The shattering cold of last week blew in a renewed resolve at Hennepin County to help homeless young adults who don’t fit in shelters with adults or entire families.
The county has long been aware of the dearth of shelter beds for young adults on their own, but the deadly chills brought the problem new and, for some, welcome attention. Young adults from age 17 and into their early 20s don’t fare well at emergency shelters for chronically homeless adults, nor do they belong in shelters for families.
Hennepin County’s goal is to find an existing facility that has the proper zoning to provide temporary homes for young adults. The effort builds upon the joint 10-year drive by Hennepin County and Minneapolis to end homelessness.
That effort has made tangible progress among chronically homeless single adults and military veterans. Now attention will turn to tailoring programs to help young adults.
“They have so much hope,” County Commissioner Gail Dorfman said. “They want to work. They want to go to school. They want a place to live, and we have this window of opportunity to get them back on track.”
About 400 young adults are without permanent shelter every night in the entire Twin Cities. In the region, however, there are only 90 shelter beds to accommodate them.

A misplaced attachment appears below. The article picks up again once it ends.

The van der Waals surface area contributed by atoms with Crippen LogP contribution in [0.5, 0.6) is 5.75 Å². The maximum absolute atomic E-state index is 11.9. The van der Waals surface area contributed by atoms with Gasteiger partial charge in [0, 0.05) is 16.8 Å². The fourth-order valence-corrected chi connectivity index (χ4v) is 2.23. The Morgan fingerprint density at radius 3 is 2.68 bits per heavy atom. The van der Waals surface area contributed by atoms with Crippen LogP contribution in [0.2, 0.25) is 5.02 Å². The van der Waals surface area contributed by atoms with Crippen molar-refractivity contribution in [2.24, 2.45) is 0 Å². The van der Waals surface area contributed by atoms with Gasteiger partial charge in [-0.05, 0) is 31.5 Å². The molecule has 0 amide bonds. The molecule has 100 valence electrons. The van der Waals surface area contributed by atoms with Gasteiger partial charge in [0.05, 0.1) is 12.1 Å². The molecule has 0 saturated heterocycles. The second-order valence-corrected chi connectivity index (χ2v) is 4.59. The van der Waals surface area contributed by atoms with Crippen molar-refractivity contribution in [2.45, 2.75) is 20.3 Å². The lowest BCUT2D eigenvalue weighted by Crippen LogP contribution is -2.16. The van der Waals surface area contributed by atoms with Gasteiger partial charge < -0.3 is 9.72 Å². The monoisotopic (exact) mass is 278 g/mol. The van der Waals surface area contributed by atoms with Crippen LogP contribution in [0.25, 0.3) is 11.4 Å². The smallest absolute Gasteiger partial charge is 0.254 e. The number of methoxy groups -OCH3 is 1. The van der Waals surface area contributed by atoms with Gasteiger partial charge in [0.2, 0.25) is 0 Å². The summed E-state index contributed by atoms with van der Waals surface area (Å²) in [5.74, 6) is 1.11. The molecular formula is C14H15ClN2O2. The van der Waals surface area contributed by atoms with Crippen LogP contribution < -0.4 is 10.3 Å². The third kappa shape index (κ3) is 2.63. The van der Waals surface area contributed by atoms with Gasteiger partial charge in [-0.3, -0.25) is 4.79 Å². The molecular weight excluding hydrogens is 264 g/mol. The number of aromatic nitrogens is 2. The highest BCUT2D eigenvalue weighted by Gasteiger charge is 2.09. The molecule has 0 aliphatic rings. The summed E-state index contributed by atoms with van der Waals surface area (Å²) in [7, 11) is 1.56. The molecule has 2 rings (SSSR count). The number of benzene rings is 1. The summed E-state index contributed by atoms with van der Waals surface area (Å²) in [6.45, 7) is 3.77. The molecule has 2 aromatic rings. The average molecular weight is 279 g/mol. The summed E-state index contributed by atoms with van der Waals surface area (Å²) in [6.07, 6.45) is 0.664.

When it’s warm, the young adults might sleep on the streets. When it’s cold, they find ways to stay warm. They find friendly bus drivers who let them ride for hours. They sleep in skyways. They couch-hop with friends. But some turn to “survival sex,” including prostitution, as a means to get out of the cold and make money.
During the day, young adults have a place to go. They can visit YouthLink at 41 N. 12th St. for a meal, a chance to do laundry, or to just relax or talk to a concerned adult. For three nights last week, the facility was able to stay open around the clock because of the extreme cold.
Heather Huseby, executive director of YouthLink, said 23 young adults came on the final two nights. The crisis “showed us there certainly is a need” for specific help for them, she said.
Shelter and direction
Giving young adults the peace of mind of a place to sleep would make it easier to help them find other services they need such as jobs, medical attention and education.
In 2012, 2,291 homeless young people ages 16 to 23 turned to YouthLink as a drop-in refuge. That number was up 27 percent from 2011.
Dorfman and Huseby both say the aim is to help these young adults veer away from a life of chronic homelessness or crime and that young adults typically need six months to two years of help to get on track.
The young adults on the streets are often at a crossroads, coming from abusive homes or having grown too old for foster care. Huseby said the idea is to provide them with a sustainable, supportive environment. “These are not charity cases. These are not youth that should be thrown away,” Huseby said, adding that with a little effort, they can change their trajectory. □